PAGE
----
How Do You Know 2/3/23

Thoughts with Richard Bleil

On the road today, twice a car that I was driving behind turned right.  Both of them had a burned-out taillight.  Personally, I find it irritating when people do not use their turn signal, but when they brake and it turns out that the tail light is burned out, you cannot tell if they tried to use their turn signal.  As I watched them nearly turn to a complete stop to turn, I knew that inside the vehicle, if they were using their turn signal, the sound of the signal was faster than normal. 

Of course I know this because for decades, automobile manufacturers used the fast blink sound as an indicator of a tail light burnout.  They should know this as common knowledge.  In fact, everybody should know this as a safety concern.  If you are not aware of this feature, don’t feel bad.  Although it should be common knowledge, it really isn’t.  But this brought about a thought to me. 

How is it that I learned this?  I’m glad I do, but I honestly don’t remember anybody telling me.  So how did I learn it? 

It made me wonder just how many things that I know without realizing how I know it.  Or, how many things I think that I know that are not actually correct.  Some things make sense.  I don’t remember being taught how to walk or talk because, of course, I was a toddler when this happened, but even then, I at least know how I learned it.  Babies and toddlers learn thing by observation.  We mimic speech patterns without really knowing what they mean, which is why, in fact, so many grammatically incorrect features of speech are passed along.  Of course, this is all fine-tuned in English class in school, but the roots of language are learned through mimicking.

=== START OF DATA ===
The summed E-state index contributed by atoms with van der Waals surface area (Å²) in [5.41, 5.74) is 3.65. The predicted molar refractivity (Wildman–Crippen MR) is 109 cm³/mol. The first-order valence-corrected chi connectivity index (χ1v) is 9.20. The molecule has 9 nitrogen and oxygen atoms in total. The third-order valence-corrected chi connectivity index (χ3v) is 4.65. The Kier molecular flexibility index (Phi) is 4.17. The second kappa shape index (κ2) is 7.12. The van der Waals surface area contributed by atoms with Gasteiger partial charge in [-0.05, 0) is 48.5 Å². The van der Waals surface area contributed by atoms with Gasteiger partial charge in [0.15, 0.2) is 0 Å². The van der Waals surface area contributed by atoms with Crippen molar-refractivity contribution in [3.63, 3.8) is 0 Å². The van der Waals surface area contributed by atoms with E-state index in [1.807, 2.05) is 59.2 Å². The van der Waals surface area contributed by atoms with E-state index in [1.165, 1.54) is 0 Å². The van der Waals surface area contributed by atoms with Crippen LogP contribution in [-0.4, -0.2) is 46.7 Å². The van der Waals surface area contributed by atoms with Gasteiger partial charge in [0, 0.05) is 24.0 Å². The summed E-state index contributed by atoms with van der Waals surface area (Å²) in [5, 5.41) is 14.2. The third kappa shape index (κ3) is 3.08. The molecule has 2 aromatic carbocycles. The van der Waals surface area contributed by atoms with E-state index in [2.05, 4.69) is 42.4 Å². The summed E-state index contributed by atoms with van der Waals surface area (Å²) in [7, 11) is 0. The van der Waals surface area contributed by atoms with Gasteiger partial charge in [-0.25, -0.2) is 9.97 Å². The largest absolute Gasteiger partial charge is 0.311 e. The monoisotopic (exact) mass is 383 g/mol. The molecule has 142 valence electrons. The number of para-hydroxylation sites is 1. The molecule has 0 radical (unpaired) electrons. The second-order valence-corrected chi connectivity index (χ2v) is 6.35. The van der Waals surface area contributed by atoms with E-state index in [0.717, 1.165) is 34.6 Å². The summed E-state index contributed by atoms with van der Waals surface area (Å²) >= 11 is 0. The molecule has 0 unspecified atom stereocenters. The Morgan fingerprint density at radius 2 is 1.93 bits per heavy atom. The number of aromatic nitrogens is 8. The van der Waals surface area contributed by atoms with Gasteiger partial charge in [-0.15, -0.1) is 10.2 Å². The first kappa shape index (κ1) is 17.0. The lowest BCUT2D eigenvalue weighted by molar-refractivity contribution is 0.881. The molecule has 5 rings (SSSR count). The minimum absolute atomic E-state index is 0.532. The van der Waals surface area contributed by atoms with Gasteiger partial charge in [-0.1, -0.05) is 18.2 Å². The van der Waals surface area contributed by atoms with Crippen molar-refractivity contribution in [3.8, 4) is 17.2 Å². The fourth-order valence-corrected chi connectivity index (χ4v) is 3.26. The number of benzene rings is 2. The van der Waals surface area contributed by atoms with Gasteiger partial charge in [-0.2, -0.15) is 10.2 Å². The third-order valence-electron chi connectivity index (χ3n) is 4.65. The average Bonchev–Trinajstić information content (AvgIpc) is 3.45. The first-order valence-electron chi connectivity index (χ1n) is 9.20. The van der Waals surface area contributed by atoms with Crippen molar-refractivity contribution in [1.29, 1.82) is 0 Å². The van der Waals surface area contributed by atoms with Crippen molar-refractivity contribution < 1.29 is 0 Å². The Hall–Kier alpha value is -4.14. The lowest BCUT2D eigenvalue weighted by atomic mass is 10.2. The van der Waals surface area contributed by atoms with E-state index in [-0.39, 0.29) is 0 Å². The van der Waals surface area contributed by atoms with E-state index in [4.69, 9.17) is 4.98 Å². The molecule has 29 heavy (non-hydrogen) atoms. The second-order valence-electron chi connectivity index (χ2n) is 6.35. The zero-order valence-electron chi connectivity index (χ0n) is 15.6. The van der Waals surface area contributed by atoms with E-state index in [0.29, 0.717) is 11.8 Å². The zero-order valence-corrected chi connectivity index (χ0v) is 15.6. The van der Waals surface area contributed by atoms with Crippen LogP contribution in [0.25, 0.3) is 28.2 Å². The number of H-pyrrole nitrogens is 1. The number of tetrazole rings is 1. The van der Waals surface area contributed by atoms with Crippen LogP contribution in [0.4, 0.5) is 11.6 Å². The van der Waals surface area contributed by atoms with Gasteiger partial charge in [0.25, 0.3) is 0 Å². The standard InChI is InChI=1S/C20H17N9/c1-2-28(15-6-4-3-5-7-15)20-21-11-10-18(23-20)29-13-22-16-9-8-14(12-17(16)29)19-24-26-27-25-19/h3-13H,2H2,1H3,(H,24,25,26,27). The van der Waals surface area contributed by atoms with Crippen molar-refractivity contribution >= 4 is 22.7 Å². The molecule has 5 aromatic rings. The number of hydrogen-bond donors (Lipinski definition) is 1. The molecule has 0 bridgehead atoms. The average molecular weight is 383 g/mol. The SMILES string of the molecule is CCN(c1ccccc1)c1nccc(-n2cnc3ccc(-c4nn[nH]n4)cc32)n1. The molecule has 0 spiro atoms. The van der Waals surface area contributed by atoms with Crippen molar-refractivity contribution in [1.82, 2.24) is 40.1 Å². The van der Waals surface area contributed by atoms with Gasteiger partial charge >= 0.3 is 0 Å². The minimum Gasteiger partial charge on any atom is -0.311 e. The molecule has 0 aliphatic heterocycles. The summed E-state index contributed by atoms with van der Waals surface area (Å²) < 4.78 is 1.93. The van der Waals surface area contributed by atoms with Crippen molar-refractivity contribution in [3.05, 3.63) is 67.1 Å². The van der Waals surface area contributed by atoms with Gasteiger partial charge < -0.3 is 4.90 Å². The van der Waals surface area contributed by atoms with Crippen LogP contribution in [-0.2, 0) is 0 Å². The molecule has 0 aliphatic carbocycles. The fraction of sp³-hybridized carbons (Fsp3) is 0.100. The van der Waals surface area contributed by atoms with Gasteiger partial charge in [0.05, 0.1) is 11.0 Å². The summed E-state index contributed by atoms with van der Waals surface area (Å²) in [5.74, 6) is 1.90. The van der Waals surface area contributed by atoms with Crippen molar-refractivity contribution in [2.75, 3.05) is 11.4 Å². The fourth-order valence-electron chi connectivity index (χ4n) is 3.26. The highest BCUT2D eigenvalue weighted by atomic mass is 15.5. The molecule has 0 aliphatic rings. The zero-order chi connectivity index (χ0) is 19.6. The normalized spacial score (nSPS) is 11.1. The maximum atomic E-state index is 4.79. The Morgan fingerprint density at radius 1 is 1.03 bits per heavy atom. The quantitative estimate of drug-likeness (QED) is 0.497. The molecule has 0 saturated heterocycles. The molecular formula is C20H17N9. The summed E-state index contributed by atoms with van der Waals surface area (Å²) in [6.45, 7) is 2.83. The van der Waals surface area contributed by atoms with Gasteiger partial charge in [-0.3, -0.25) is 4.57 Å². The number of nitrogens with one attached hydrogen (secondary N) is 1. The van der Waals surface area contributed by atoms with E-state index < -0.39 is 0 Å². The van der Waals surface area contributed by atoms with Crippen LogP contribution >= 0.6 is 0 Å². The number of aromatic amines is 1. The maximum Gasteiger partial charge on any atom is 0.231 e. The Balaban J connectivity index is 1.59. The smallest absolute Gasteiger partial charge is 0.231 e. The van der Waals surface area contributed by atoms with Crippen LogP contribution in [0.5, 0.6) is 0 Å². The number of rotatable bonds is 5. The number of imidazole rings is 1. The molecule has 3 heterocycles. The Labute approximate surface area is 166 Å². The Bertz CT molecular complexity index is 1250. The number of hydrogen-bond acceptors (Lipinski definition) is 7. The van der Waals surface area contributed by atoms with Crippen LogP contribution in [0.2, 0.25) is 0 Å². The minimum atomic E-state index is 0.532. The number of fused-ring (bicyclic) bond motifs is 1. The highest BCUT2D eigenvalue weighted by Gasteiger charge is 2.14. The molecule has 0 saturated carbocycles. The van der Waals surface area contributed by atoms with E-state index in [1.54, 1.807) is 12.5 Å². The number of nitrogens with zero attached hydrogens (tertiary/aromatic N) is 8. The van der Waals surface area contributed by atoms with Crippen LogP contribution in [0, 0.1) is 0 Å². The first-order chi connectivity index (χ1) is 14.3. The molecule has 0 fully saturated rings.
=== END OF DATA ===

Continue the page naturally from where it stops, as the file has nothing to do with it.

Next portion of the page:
I remember my mother teaching me how to cross the street at the light.  When I was young, we walked a lot, in part because mom just like walking, but also because we only had one car as many families did back then.  And one television, believe it or not.  She taught me to cross when the light turned green, safe in the knowledge that pedestrians always have the right of way. 

I also know that this never felt safe to me.  Drivers often don’t pay attention, or don’t care, and far too frequently a car would screech to a halt inches from hitting me as I crossed as I was supposed to, with the driver leaning on the horn and cussing me out for doing what I was supposed to do.  Eventually, I decided it was just felt safer (do NOT take this as advice) to cross in the middle.  That way, I only had to worry about vehicles coming from two directions, rather than four, and while I was crossing illegally there was just less to worry about.  Walking home from work one day in high school where I was a dishwasher, dad was sitting in a parking lot watching me.  He was very angry at me for crossing in the middle of the road, and made it a point to scold me because, as I waited for my opportunity, the light went through four cycles.  He pointed out how I could have crossed so much faster at the light, never mind feeling less safe doing so. 

I decided to become a chemist early on in my life.  I remember reading about science in the Encyclopedia Britannica’s Young People’s Science Encyclopedia, which I read cover to cover.  Through this, I learned certain things about chemistry.  I decided, in my ignorance, that everything that I learn in chemistry I would write down on an index card.  The very first “fact” I wrote was that when you react an acid with a base, you get a salt and water.  Well, it’s mostly correct, unless you have a Lewis base in which case you still get a salt, but not necessarily water.  The second science fact is that two peanuts are walking down the street, one is a salted. 

Okay, that last “fact” was a joke.

My favorite way to learn something is by figuring it out through the scientific method.  There’s something about making a discovery and being the only person in history, and in the world, to know it.  Currently I’m continuing my research into the hydrogen bond, and I made a startling discovery.  The excitement is indescribable, and the follow-up research to further solidify the hypothesis may be faster than I anticipated since my new computer just completed a calculation that was still running before it failed for five weeks in my other computer just finished in about four days.  This blazing fast monster of a system means that I’ll be able to run continuing calculations to support my hypothesis (or prove it wrong) much faster than before. 


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